Children's Mistaken Goals

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Adapted from the book "Maintaining Sanity in the Classroom, illustrated teaching techniques" by Rudolf Dreikurs, et. al. (1982).

All children exhibit goal-seeking behaviors. Dreikurs, a child psychiatrist and educator, observed four principal mistaken goals, listed in the chart below in order of increasing difficulty of treatment. He also found that when attention seeking behaviors fail, the child will next seek power. If this is thwarted, then the child seeks revenge, and finally when this fails, the child avoids contact, having become completely discouraged. Note, that in terms of manageability of children, the fourth state, of learned helplessness, while apparently easy to manage (since the child often sits passively in the back of the class), is the most difficult to treat. Once a child has reached this state, then, during the recovery process, the child will have to work through the previous states, displaying revenge, power, and attention seeking behaviors, before becoming the well-adjusted child. It takes understanding, knowledge and patience to guide the child through the recovery process.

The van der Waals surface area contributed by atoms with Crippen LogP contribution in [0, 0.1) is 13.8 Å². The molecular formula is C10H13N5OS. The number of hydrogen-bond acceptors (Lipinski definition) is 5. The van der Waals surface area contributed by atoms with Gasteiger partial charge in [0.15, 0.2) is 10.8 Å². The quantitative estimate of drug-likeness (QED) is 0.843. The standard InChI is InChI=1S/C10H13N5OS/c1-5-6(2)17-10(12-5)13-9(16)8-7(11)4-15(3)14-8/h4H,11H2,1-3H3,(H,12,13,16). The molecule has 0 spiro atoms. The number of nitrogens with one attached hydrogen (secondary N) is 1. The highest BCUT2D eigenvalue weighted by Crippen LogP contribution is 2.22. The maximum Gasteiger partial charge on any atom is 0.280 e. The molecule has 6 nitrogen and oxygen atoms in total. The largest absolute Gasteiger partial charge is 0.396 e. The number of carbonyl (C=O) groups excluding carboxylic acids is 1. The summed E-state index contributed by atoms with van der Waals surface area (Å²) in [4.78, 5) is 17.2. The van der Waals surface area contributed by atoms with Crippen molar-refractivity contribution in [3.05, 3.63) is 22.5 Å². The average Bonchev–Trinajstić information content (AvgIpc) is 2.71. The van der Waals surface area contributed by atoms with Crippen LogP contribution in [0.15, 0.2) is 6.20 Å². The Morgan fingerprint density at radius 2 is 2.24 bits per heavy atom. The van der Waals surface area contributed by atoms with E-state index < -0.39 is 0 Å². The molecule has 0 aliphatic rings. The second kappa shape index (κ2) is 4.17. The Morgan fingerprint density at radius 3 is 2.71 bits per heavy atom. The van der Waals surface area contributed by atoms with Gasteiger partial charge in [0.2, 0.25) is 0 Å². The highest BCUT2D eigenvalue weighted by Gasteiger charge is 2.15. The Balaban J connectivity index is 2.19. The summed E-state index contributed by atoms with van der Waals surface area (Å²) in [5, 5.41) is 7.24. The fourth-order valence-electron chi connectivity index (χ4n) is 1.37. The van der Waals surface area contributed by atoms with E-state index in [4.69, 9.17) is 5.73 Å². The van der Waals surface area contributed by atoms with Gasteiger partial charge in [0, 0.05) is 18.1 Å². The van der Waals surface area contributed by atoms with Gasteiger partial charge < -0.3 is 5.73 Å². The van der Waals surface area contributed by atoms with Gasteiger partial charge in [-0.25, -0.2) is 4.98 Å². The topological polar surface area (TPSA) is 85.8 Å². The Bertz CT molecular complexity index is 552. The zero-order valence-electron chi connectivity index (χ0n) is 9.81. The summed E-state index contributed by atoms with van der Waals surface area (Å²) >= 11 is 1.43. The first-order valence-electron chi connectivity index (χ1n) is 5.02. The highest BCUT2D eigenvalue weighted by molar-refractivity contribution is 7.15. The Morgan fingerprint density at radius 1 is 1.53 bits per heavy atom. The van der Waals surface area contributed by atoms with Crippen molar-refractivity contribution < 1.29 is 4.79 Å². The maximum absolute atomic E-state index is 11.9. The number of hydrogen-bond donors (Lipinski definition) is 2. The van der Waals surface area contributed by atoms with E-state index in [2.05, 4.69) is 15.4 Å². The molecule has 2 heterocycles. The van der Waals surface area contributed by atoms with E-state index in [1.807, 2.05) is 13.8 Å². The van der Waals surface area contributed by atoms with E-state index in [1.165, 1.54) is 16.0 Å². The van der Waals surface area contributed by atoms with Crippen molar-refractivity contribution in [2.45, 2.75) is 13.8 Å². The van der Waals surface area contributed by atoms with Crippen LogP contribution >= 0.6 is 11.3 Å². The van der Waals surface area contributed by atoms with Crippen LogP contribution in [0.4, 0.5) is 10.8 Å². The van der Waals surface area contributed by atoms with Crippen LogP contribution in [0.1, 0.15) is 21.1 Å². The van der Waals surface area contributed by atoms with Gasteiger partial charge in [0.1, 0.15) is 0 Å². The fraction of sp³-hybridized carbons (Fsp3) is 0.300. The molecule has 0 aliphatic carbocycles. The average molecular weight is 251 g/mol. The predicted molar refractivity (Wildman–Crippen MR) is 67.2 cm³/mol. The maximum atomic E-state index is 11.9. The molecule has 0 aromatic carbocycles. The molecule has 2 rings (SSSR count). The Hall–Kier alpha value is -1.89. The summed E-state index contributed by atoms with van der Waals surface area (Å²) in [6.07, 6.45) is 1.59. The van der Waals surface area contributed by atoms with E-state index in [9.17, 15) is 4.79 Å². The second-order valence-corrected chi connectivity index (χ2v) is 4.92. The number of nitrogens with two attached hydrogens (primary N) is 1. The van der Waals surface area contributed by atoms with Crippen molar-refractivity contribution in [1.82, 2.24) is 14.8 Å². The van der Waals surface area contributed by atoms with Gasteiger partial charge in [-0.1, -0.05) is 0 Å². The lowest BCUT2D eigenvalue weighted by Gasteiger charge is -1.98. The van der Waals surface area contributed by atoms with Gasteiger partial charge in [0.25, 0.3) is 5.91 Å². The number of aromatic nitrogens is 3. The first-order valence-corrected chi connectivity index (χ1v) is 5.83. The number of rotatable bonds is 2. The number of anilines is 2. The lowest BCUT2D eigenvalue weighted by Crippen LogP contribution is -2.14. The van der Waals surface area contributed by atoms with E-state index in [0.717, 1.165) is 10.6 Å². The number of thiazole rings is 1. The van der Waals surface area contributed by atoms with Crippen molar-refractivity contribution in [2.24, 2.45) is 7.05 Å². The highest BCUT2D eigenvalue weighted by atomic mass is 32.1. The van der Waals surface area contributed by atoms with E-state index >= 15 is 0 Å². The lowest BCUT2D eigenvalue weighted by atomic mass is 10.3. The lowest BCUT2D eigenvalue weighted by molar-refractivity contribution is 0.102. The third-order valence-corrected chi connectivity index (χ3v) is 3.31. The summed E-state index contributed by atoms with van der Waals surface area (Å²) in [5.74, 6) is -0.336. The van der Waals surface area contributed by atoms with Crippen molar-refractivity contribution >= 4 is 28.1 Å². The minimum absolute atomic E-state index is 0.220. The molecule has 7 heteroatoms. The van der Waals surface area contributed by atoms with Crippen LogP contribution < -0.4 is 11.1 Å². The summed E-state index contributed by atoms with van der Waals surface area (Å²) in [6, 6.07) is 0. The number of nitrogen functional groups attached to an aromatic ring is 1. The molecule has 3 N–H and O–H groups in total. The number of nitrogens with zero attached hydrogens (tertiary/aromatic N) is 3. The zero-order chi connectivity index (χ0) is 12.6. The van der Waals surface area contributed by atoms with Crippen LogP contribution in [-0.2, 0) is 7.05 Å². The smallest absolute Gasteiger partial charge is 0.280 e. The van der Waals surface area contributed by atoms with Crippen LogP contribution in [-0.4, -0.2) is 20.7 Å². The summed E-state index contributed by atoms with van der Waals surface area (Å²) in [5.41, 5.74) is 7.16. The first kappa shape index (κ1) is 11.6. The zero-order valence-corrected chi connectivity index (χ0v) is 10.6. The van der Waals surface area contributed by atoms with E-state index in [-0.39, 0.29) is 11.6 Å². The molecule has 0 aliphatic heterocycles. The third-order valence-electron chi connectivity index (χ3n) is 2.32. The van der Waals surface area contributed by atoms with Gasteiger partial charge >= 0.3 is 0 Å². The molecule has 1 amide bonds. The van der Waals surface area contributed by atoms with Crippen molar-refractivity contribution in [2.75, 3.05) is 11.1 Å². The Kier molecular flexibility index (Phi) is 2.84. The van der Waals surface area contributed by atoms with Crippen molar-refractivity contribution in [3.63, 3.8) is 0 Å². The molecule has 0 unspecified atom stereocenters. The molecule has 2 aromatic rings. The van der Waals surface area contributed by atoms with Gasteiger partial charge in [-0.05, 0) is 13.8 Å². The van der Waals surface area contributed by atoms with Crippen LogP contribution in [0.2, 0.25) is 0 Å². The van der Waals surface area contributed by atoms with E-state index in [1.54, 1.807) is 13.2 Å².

Similarly, adults have the same mistaken goals. However, because of the well developed art of deception, these goals may or may not be immediately obvious. A more desired goal for adults is the state of self-actualization. With careful introspection, study and sage advice, much progress towards this goal can be accomplished by the motivated individual.

If you are sensitive to your own feeling states, the following chart will help you identify the four mistaken goals of children, and provide a few useful corrective measures.

Your Feelings Likely Goal Corrective Measure

1. Annoyance ATTENTION No eye contact or words Delight ("cute") Non-verbally make child feel loved Coax/remind as soon as child starts annoying 2. Provoked POWER Give choices, not orders Threatened Sidestep power struggle Challenged Give child ways to feel powerful 3. Hurt REVENGE Do not hurt back Mad Reestablish relationship Want to get even Use logical consequences 4. Despair AVOIDANCE Don't coax or show pity Pity Discouragement Arrange small successes Annoyance Learned- Avoid doing for child Helplessness
Last updated 14 August 1995

Copyright © 1995 by Duen Hsi Yen, All rights reserved.

E-mail: yen@noogenesis.com

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